Yes democracy to me is a joke. Yeah one might wanna be conservative at first. run some trials in towns or let one put a fraction of ones taxes where one pleases. I think the important thing is moving forward. Then its hard to say what kind of restrictions you have the right to put on people but its hard even for me to believe it would work with all this propaganda. But I have faith most people can see thru it and if they dont hopefully not do so big mistakes that they cant learn from it
    "Im right here, Deal with me!"

  9. #29
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    Quote Originally Posted by onemoretime View Post
    Agree with this 100%. This would be corrupted so quickly, your head would spin.
    I'm not sure, why would it be more susceptible to corruption just because its on the Internet? The governments are already corrupted and its something we should work against. But to think its undoable? How many that skilled hackers are there out there that could hack something that we would try to make the most secure ever? and how many of them are morally culpable? I seldom see Banks getting hacked nowadays.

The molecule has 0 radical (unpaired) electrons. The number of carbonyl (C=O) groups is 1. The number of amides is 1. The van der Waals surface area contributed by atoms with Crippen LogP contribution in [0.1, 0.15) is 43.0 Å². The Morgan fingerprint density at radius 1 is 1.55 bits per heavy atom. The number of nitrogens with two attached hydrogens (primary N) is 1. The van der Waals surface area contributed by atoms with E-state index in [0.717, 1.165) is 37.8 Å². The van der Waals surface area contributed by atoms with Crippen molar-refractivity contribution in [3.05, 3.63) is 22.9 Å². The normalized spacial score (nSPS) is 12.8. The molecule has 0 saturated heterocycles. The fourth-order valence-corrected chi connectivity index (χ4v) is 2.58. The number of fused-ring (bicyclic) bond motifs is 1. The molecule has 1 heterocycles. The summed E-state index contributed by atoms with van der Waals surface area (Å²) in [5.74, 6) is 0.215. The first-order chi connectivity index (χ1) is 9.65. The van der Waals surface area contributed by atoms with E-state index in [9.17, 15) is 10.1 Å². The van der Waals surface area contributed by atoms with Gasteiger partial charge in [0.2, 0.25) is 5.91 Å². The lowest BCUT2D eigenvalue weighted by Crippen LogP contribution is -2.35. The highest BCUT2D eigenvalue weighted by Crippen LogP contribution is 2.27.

This is an interesting idea, @Myrtle, but you might be a little optimistic on a couple of points. For example, you mention that selling votes could be a problem, but that it's no real issue, because doing that is illegal anyway. This analysis is somewhat naive. If the price is right, people will ignore the vote-selling prohibition, because they either need the money, don't think they'll get caught, or don't care all that much about their votes.